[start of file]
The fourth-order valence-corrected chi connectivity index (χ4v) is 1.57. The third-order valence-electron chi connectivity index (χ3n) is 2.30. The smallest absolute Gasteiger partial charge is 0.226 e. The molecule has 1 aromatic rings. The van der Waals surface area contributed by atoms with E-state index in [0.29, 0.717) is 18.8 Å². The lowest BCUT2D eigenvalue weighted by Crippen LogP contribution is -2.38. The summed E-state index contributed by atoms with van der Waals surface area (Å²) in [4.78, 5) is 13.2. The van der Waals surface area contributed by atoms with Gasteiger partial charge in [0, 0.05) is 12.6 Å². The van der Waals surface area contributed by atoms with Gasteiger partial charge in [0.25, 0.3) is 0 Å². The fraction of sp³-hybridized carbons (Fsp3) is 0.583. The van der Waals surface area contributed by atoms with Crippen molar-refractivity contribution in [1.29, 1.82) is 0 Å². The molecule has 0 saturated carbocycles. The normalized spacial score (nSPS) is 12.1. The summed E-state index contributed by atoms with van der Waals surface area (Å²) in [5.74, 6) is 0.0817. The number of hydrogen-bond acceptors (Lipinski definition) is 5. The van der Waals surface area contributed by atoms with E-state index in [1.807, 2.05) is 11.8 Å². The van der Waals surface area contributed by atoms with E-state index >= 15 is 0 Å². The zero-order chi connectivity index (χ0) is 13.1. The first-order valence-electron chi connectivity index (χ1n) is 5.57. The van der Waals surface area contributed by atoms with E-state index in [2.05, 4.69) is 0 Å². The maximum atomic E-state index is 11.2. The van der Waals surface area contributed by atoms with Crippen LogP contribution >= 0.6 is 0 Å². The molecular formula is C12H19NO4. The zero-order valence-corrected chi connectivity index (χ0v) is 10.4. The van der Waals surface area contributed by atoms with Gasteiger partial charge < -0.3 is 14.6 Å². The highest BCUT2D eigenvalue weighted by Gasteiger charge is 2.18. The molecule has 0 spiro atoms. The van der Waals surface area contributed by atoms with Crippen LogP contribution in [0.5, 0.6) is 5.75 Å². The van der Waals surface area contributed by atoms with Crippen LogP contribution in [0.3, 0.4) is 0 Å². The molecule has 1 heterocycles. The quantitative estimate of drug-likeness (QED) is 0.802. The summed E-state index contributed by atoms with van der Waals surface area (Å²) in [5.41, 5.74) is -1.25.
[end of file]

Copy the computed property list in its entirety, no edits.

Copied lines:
The fourth-order valence-corrected chi connectivity index (χ4v) is 1.57. The third-order valence-electron chi connectivity index (χ3n) is 2.30. The smallest absolute Gasteiger partial charge is 0.226 e. The molecule has 1 aromatic rings. The van der Waals surface area contributed by atoms with E-state index in [0.29, 0.717) is 18.8 Å². The lowest BCUT2D eigenvalue weighted by Crippen LogP contribution is -2.38. The summed E-state index contributed by atoms with van der Waals surface area (Å²) in [4.78, 5) is 13.2. The van der Waals surface area contributed by atoms with Gasteiger partial charge in [0, 0.05) is 12.6 Å². The van der Waals surface area contributed by atoms with Gasteiger partial charge in [0.25, 0.3) is 0 Å². The fraction of sp³-hybridized carbons (Fsp3) is 0.583. The van der Waals surface area contributed by atoms with Crippen molar-refractivity contribution in [1.29, 1.82) is 0 Å². The molecule has 0 saturated carbocycles. The normalized spacial score (nSPS) is 12.1. The summed E-state index contributed by atoms with van der Waals surface area (Å²) in [5.74, 6) is 0.0817. The number of hydrogen-bond acceptors (Lipinski definition) is 5. The van der Waals surface area contributed by atoms with E-state index in [1.807, 2.05) is 11.8 Å². The van der Waals surface area contributed by atoms with E-state index >= 15 is 0 Å². The zero-order chi connectivity index (χ0) is 13.1. The first-order valence-electron chi connectivity index (χ1n) is 5.57. The van der Waals surface area contributed by atoms with E-state index in [2.05, 4.69) is 0 Å². The maximum atomic E-state index is 11.2. The van der Waals surface area contributed by atoms with Crippen LogP contribution >= 0.6 is 0 Å². The molecular formula is C12H19NO4. The zero-order valence-corrected chi connectivity index (χ0v) is 10.4. The van der Waals surface area contributed by atoms with Gasteiger partial charge < -0.3 is 14.6 Å². The highest BCUT2D eigenvalue weighted by Gasteiger charge is 2.18. The molecule has 0 spiro atoms. The van der Waals surface area contributed by atoms with Crippen LogP contribution in [0.5, 0.6) is 5.75 Å². The van der Waals surface area contributed by atoms with Crippen LogP contribution in [0.3, 0.4) is 0 Å². The molecule has 1 heterocycles. The quantitative estimate of drug-likeness (QED) is 0.802. The summed E-state index contributed by atoms with van der Waals surface area (Å²) in [5.41, 5.74) is -1.25.